Physical and functional follow-up of tuberculosis patients in initial intensive phase of treatment in Cameroon using the 6-min walk test

Article information

J Exerc Rehabil Vol. 12, No. 4, 333-339, August, 2016
Publication date (electronic) : 2016 August 31
doi :
1National Institute of Youth and Sports of Yaounde, Yaounde, Cameroon
2Exercise and Sport Physiology Unit, Faculty of Sciences, University of Douala, Douala, Cameroon
3Department of Biological Sciences, Faculty of Medicine and Pharmaceutical Sciences, University of Douala, Douala, Cameroon
4Pneumology Unit, Jamot Hospital of Yaounde, Yaounde, Cameroon
5Laboratoire EA3300 – APERE: Adaptations Physiologiques à l’Exercice et Réadaptation à l’Effort, Faculté des Sciences du Sport, Université de Picardie Jules Verne, Amiens, Cedex, France
*Corresponding author: Abdou Temfemo,, Department of Biological Sciences, Faculty of Medicine and Pharmaceutical Sciences, University of Douala, Douala, Cameroon, Tel: +333-22-82-7441, Fax: +333-22-82-7844, E-mail:
Received 2016 May 03; Accepted 2016 July 14.


This study aimed to evaluate functional capacities of Cameroonian tuberculosis (TB) patients in initial intensive phase of treatment using the 6-min walk test (6MWT) and to compare them to an age-matched healthy group. Twenty-eight TB patients newly diagnosed and 19 healthy age-matched peoples participated in the study. Performance parameters were determined using the 6MWT. Anthropometric and cardiorespiratory parameters were measured at baseline and after 6MWT. Two months later, TB patients were submitted to the same evaluation. We found significant differences in anthropometric parameters between the two groups. The baseline cardiorespiratory parameters and performance characteristics of TB patients were lower than control group (571.7±121.0 m vs 841.6±53.0 m, P<0.0001 for 6-min walk distance (6MWD) and 18.1±2.8 mL/kg/min vs 24.3±1.2 mL/kg/min, P<0.001 for mean VO2 peak (peak oxygen consumption). Two months after, significant improvements were noted in anthropometric, cardiorespiratory and performance parameters except for bone mass and FEV1/FEV6 (forced expiratory volumes in 1 second/6 seconds) ratio. Significant correlations were found between the 2-min walked distance (P<0.0001, r=0.95), 4-min walked distance (P<0.0001, r=0.97) and 6MWD. In conclusion, TB patients have impaired physical functional capacity but they improved after 2 months of treatment. 6MWT can be a useful tool in the assessment of physical parameters and cardiorespiratory functional capacity rehabilitation of TB patients during the treatment.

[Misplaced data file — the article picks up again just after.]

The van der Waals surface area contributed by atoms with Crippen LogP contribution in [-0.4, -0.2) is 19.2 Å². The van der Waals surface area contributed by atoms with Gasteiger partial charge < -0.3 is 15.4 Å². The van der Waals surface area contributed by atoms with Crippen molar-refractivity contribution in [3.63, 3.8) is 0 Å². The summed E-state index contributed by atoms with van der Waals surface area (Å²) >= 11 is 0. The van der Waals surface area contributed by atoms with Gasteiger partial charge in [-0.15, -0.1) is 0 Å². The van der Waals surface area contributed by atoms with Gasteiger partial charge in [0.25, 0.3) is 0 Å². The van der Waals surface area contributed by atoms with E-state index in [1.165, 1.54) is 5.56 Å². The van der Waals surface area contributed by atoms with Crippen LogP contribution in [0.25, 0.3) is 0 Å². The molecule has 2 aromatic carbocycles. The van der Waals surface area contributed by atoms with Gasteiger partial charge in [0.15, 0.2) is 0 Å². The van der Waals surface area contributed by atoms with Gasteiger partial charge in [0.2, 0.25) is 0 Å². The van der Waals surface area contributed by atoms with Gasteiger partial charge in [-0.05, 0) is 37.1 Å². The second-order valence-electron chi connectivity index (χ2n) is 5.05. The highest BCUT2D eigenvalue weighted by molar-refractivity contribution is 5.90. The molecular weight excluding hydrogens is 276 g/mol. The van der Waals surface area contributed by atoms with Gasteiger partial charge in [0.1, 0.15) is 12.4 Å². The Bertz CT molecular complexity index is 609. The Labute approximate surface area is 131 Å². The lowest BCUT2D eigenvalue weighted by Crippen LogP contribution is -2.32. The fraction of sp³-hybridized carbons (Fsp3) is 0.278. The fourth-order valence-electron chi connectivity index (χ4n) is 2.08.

Tuberculosis (TB) continues to exhibit the highest rate of morbidity and mortality among chronic infections worldwide (Di Naso et al., 2011; Ramos et al., 2006). Each year, 8.9 million of new cases and 1.6 million of deaths are registered (World Health Organization, 2007). The prevalence of TB in developing countries remains high (Noubom et al., 2013). Cameroon recently reported a total of 26,110 cases of TB nationally, with 15,080 new smear-positive cases, corresponding to rates of 124 and 73 per 100,000 populations respectively (Agbor et al., 2015).

TB causes poor ventilation and gas exchange and an overall decline in functional status (Sivaranjini et al., 2010). Furthermore, respiratory diseases as TB results in physical deconditioning, muscle atrophy and, impaired lung function and gas exchange (Croitoru and Bogdan, 2014). The consequences of changes observed in muscle system are lower exercise tolerance, decrease in daily physical activities and impaired quality of life (Croitoru and Bogdan, 2014; Maguire et al., 2009).

TB remains a global public health problem despite the presence of effective TB pharmacotherapy for more than 50 yr and the use of vaccines for more than 90 yr (Kasozi et al., 2015). Nowadays, TB treatment is done in two phases: an initial intensive phase of two months comprising an association of Ethambutol (E), Isoniazid (H), Rifampicin (R) and Pyrazinamide (Z) (2HRZE), and a continuous phase of four months duration constituted of R and H (4RH) (World Health Organization, 2010).